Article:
Parental depression and anxiety symptoms

Current parental depression and anxiety symptoms were assessed with the State-Trait-Anxiety-Depression Inventory (STADI; [27]). The questionnaire including four subscales (‘emotionality’, ‘worry’, ‘anhedonia’ and ‘dysthymia’) was answered on a 4-point scale ranging from 1 = not at all to 4 = very much, resulting in a possible score range of 20 to 80. Based on age- and sex-dependent standardized cut-off T-values, each domain (‘depression’, ‘anxiety’, ‘total’) was defined by symptoms to be ‘far below average’ (T- value < 30), ‘below average’ (T-value = 30–39), ‘average’ (T-value = 40–60),above average’ (T-value = 61–70), or ‘far above average’ (T-value > 70). Internal consistency of the global State-Scales (α = 0.92), the State-Depression-Scale (α = 0.87) and the State-Anxiety-Scale (α = 0.90) have been proven to be good. Validity can be assumed based on comparison with other test procedures [28].

Infants’ crying, sleeping and feeding problems and toddlers’ emotional and behavioral problems

For infants (0–16 months), the two subscales ‘crying/whining/sleeping’ and ‘feeding’ of the Questionnaire for Crying, Sleeping and Feeding (CSF; [29]) were applied. Parents answered 38 questions on behaviors in their infants. Answers were given on 4-point-scales and mean values were calculated (ranging from 1 to 4). According to validated cut-off values, the dichotomous outcome noticeable problems and no problems were calculated for the domains ‘crying/whining/sleeping’ (cut-off value: 1.84, sensitivity: 87%, specificity: 92%) and ‘feeding’ (cut-off value: 1.27, sensitivity: 57%, specificity: 77%). The CSF also comprises questions to identify excessive crying as defined by the Wessel criterion (‘rule of threes’) [30]. The validity of the questionnaire has been secured by the proof of high internal consistencies of the scales as well as by correlations with behavior diaries and clinical diagnoses [29].

For toddlers (from 17 months old), the Strengths and Difficulties Questionnaire (SDQ, short form of the German Version; [31]) was used to examine emotional and behavioral problems. Parents were asked to classify the individual characteristics to be not true, somewhat true or certainly true for their child in four domains (‘emotional symptoms’, ‘conduct problems’, ‘hyperactivity/inattention’, and ‘peer relationship problems’), resulting in a score range of 0–40 points. Cut-off values indicated child behavior to be ‘no problems’ (0–13 points), ‘borderline’ (14–16 points) or ‘noticeable problems’ (17–40 points). Internal consistency has been shown to range between α = 0.73 and α = 0.86. By means of comparison with other corresponding scales (e.g., Child Behavior Checklist), the validity of the instrument can be assumed [32, 33].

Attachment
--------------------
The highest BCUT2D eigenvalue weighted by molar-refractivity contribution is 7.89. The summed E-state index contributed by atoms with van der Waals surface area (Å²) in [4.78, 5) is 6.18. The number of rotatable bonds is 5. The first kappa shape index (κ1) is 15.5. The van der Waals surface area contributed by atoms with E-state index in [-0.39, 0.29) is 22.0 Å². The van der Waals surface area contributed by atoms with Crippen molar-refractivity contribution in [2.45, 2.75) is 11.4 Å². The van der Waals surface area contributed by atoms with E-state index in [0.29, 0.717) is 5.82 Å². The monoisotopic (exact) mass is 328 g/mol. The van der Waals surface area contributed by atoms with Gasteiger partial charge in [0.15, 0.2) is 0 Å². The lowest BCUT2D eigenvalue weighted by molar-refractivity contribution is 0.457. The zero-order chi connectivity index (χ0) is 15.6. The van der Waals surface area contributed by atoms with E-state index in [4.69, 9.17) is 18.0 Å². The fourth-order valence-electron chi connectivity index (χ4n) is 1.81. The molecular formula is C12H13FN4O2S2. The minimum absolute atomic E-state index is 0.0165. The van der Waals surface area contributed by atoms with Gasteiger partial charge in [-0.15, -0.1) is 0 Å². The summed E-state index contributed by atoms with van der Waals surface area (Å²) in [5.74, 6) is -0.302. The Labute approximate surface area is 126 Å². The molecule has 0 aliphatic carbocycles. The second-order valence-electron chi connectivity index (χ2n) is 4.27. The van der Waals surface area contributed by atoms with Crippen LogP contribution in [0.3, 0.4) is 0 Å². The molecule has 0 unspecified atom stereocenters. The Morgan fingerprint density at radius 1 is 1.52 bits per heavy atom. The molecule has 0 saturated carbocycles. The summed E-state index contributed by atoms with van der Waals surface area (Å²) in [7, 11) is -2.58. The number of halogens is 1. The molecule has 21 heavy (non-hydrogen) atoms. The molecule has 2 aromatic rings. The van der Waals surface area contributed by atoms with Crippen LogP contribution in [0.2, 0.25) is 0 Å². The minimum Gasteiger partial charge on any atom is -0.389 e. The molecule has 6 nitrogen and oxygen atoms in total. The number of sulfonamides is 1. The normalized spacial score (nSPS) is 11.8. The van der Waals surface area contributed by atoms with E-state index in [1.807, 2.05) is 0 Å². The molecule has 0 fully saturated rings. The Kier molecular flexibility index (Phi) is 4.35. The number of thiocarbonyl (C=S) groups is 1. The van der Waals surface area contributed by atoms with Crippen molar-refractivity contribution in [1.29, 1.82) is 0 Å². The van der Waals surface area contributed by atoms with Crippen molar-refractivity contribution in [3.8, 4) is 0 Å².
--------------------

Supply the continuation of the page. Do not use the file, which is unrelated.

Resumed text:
Statistical analyses

The present cross-sectional analysis is based on three survey waves of data collection: wave I: 1st of February to 7th of June 2021, wave II: 8th of June to 16th of October 2021, and wave III: 17th of October 2021 to 14th of March 2022. Selection and comparison of time periods was based on COVID-19 incidences and corresponding measures to contain the pandemic: wave I was characterized by high incidences and strict measures (e.g., closing of schools and close contact services until March, limited availability of first vaccination and a first occurrence of a COVID mutation). Wave II comprised the summer months with relatively low incidences, the opportunity to get vaccinated for everyone and relaxations of measures. Wave III was again characterized by very high incidences (emerging Omicron variant) but had fewer restrictions for vaccinated or recovered people compared to earlier high incidence phases in Bavaria, Germany.

Statistical differences between the sociodemographic characteristics of the three survey wave samples were detected by using Chi Squared test for categorical and ANOVA for continuous variables.

To answer the first research question, we calculated Chi Squared Tests and corresponding effect sizes (Phi coefficient φ) to detect potential differences of the addressed psychosocial stress factors between the samples of the three individual survey waves. To adjust for children’s age and sex, logistic regression models were calculated with survey wave and children’s age and sex as independent variable and the respective psychosocial outcome as dependent variable.

In order to obtain clinically relevant answers, the outcome variables were dichotomized as follows: Pandemic related restrictions/ changes and perceived pandemic burden were dichotomized into high/ very high (point 4 and 5 on 5-point Likert-scale) versus low perceived restrictions (points 1–3), respectively into stressful/ very stressful (point 4 and 5 on 5-point Likert-scale) compared to less stressful (points 1–3). Parenting stress (EBI) was classified into stressed/strongly stressed versus not stressed. Parental mental health problems (STADI) were dichotomized into above average/ far above average versus average/ below average/ far below average, and toddler’s emotional and behavioral problems (SDQ) into borderline/ noticeable problems versus no problems.